Whether a youngster is born with low tone, or acquires it through cellular malnutrition, good nutrition can improve the condition, while the tendency toward hypotonia often remains. Eating a high-nutrient diet is only the beginning in low tone. The nutrients must get to the cells, which must then convert them into usable energy.  

Three basic strategies can improve inefficient energy delivery and boost output:

  • Increasing available nutrients
  • Enhancing nutrient delivery
  • Improving energy production

All of these can be achieved with specific nutritional supplements. Nutritional therapy for low tone is a long-term management plan, not a quick fix.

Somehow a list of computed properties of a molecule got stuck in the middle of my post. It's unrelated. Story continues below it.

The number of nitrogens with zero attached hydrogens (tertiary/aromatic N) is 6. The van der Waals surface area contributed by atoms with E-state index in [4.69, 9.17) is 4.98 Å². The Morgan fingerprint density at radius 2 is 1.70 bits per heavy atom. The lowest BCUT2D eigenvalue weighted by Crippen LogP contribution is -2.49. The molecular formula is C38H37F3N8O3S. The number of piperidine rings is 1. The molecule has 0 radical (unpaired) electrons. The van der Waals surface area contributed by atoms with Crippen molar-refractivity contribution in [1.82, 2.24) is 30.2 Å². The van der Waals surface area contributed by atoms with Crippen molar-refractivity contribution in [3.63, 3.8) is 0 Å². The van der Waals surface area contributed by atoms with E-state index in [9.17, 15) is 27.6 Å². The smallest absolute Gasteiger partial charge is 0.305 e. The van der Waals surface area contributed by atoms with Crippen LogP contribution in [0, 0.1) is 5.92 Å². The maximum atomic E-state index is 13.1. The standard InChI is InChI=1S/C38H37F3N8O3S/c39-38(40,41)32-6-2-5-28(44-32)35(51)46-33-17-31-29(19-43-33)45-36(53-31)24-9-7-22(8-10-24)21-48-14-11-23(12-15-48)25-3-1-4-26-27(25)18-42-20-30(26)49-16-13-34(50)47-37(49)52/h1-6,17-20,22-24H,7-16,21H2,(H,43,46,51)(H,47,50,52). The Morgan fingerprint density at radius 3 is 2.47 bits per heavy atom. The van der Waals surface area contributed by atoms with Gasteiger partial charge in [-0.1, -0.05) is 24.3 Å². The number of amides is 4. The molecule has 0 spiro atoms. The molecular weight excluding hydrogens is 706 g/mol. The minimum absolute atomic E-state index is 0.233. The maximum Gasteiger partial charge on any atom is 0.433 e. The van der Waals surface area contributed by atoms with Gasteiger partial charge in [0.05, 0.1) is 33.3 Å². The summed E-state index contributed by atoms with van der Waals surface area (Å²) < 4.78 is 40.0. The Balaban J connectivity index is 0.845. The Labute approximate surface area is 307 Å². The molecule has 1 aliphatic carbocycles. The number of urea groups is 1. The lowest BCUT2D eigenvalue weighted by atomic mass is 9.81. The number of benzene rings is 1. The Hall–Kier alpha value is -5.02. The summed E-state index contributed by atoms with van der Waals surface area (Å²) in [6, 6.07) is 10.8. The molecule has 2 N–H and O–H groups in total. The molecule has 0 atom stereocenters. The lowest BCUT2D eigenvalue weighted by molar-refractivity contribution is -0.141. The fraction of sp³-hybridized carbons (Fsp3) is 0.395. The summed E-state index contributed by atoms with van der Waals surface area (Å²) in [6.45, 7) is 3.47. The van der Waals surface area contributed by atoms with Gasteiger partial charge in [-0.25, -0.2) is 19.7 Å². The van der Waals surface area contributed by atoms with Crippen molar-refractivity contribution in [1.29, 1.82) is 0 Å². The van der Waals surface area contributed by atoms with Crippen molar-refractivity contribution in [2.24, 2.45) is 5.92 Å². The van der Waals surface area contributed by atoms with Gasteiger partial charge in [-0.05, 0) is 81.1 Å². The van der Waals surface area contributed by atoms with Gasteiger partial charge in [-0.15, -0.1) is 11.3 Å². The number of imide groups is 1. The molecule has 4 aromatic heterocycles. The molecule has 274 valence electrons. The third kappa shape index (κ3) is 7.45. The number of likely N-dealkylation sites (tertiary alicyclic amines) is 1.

Increasing Available Nutrients Through Diet

The first step is to control the intake of concentrated sugars, such as candies, sweetened drinks, and desserts, while increasing the amount of protein, fat and fiber in the diet. People with hypotonia tire easily so they often reach for sweets and starches as quick sources of energy and may often have hypoglycemia (low blood sugar). Foods with higher amounts of fat, fiber and protein tend to contain more concentrated nutrients than sugary items, which have many calories and few vitamins and minerals.

Improving nutrient density is critical because inefficient energy production result is loss of nutrients. 

Enhancing Nutrient Delivery

Children with hypotonia often have underlying mitochondrial dysfunction, which is often addressed with a “mito cocktail” of supplements that can boost energy production. Here are some of the more common supplements. For more specific detail, please see our page on mitochondrial dysfunction.